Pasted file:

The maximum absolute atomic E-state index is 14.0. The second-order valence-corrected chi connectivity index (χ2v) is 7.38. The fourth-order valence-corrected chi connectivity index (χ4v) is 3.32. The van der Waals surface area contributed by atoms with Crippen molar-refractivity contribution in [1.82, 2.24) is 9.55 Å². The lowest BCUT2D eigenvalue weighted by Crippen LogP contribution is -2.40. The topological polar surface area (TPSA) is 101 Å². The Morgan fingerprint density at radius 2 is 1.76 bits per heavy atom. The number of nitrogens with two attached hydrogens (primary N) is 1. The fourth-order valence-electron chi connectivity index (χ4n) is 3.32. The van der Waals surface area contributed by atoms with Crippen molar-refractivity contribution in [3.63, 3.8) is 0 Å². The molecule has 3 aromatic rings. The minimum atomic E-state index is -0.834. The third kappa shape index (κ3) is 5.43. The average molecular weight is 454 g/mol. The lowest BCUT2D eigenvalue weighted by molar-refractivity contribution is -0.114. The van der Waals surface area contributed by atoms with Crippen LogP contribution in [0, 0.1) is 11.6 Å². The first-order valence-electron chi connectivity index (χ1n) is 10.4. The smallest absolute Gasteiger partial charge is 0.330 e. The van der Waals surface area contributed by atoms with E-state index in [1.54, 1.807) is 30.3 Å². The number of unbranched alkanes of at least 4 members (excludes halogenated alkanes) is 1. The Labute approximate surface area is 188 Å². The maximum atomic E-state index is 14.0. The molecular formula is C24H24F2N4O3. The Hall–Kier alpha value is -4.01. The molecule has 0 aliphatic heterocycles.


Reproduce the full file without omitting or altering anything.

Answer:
The maximum absolute atomic E-state index is 14.0. The second-order valence-corrected chi connectivity index (χ2v) is 7.38. The fourth-order valence-corrected chi connectivity index (χ4v) is 3.32. The van der Waals surface area contributed by atoms with Crippen molar-refractivity contribution in [1.82, 2.24) is 9.55 Å². The lowest BCUT2D eigenvalue weighted by Crippen LogP contribution is -2.40. The topological polar surface area (TPSA) is 101 Å². The Morgan fingerprint density at radius 2 is 1.76 bits per heavy atom. The number of nitrogens with two attached hydrogens (primary N) is 1. The fourth-order valence-electron chi connectivity index (χ4n) is 3.32. The van der Waals surface area contributed by atoms with Crippen molar-refractivity contribution in [3.63, 3.8) is 0 Å². The molecule has 3 aromatic rings. The minimum atomic E-state index is -0.834. The third kappa shape index (κ3) is 5.43. The average molecular weight is 454 g/mol. The lowest BCUT2D eigenvalue weighted by molar-refractivity contribution is -0.114. The van der Waals surface area contributed by atoms with Crippen LogP contribution in [0, 0.1) is 11.6 Å². The first-order valence-electron chi connectivity index (χ1n) is 10.4. The smallest absolute Gasteiger partial charge is 0.330 e. The van der Waals surface area contributed by atoms with E-state index in [1.54, 1.807) is 30.3 Å². The number of unbranched alkanes of at least 4 members (excludes halogenated alkanes) is 1. The Labute approximate surface area is 188 Å². The maximum atomic E-state index is 14.0. The molecular formula is C24H24F2N4O3. The Hall–Kier alpha value is -4.01. The molecule has 0 aliphatic heterocycles.